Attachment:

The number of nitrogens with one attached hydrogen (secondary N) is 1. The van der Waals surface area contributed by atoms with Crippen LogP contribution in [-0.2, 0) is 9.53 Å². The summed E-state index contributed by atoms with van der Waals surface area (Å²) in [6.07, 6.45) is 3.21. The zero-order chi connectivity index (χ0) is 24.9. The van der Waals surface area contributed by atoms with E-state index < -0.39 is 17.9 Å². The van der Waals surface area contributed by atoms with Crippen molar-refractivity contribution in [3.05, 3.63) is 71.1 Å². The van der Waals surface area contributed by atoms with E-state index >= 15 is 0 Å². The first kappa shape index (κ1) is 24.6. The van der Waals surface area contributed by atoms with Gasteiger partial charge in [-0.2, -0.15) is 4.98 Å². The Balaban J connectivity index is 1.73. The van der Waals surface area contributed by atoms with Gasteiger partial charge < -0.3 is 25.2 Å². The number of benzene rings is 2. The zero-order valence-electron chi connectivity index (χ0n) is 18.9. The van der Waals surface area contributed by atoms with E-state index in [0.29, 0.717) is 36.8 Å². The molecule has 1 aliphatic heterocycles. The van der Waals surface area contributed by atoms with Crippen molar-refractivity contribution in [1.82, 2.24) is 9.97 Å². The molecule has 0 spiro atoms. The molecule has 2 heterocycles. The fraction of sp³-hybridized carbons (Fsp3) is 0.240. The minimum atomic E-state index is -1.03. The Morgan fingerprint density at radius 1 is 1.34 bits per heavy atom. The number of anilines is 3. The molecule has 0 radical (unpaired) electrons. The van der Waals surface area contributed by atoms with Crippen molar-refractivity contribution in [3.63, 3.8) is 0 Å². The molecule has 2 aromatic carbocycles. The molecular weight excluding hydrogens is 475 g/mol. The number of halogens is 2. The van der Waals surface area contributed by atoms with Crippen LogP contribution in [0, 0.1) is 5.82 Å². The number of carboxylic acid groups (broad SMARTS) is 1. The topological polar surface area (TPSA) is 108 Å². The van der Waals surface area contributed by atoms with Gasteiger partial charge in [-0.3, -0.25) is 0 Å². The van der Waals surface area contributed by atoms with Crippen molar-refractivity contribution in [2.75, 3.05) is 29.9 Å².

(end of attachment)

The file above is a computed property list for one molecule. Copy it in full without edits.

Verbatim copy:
The number of nitrogens with one attached hydrogen (secondary N) is 1. The van der Waals surface area contributed by atoms with Crippen LogP contribution in [-0.2, 0) is 9.53 Å². The summed E-state index contributed by atoms with van der Waals surface area (Å²) in [6.07, 6.45) is 3.21. The zero-order chi connectivity index (χ0) is 24.9. The van der Waals surface area contributed by atoms with E-state index < -0.39 is 17.9 Å². The van der Waals surface area contributed by atoms with Crippen molar-refractivity contribution in [3.05, 3.63) is 71.1 Å². The van der Waals surface area contributed by atoms with E-state index >= 15 is 0 Å². The first kappa shape index (κ1) is 24.6. The van der Waals surface area contributed by atoms with Gasteiger partial charge in [-0.2, -0.15) is 4.98 Å². The Balaban J connectivity index is 1.73. The van der Waals surface area contributed by atoms with Gasteiger partial charge < -0.3 is 25.2 Å². The number of benzene rings is 2. The zero-order valence-electron chi connectivity index (χ0n) is 18.9. The van der Waals surface area contributed by atoms with E-state index in [0.29, 0.717) is 36.8 Å². The molecule has 1 aliphatic heterocycles. The van der Waals surface area contributed by atoms with Crippen molar-refractivity contribution in [1.82, 2.24) is 9.97 Å². The molecule has 0 spiro atoms. The molecule has 2 heterocycles. The fraction of sp³-hybridized carbons (Fsp3) is 0.240. The minimum atomic E-state index is -1.03. The Morgan fingerprint density at radius 1 is 1.34 bits per heavy atom. The number of anilines is 3. The molecule has 0 radical (unpaired) electrons. The van der Waals surface area contributed by atoms with Crippen molar-refractivity contribution in [3.63, 3.8) is 0 Å². The molecule has 2 aromatic carbocycles. The molecular weight excluding hydrogens is 475 g/mol. The number of halogens is 2. The van der Waals surface area contributed by atoms with Crippen LogP contribution in [0, 0.1) is 5.82 Å². The number of carboxylic acid groups (broad SMARTS) is 1. The topological polar surface area (TPSA) is 108 Å². The van der Waals surface area contributed by atoms with Gasteiger partial charge in [-0.3, -0.25) is 0 Å². The van der Waals surface area contributed by atoms with Crippen molar-refractivity contribution in [2.75, 3.05) is 29.9 Å².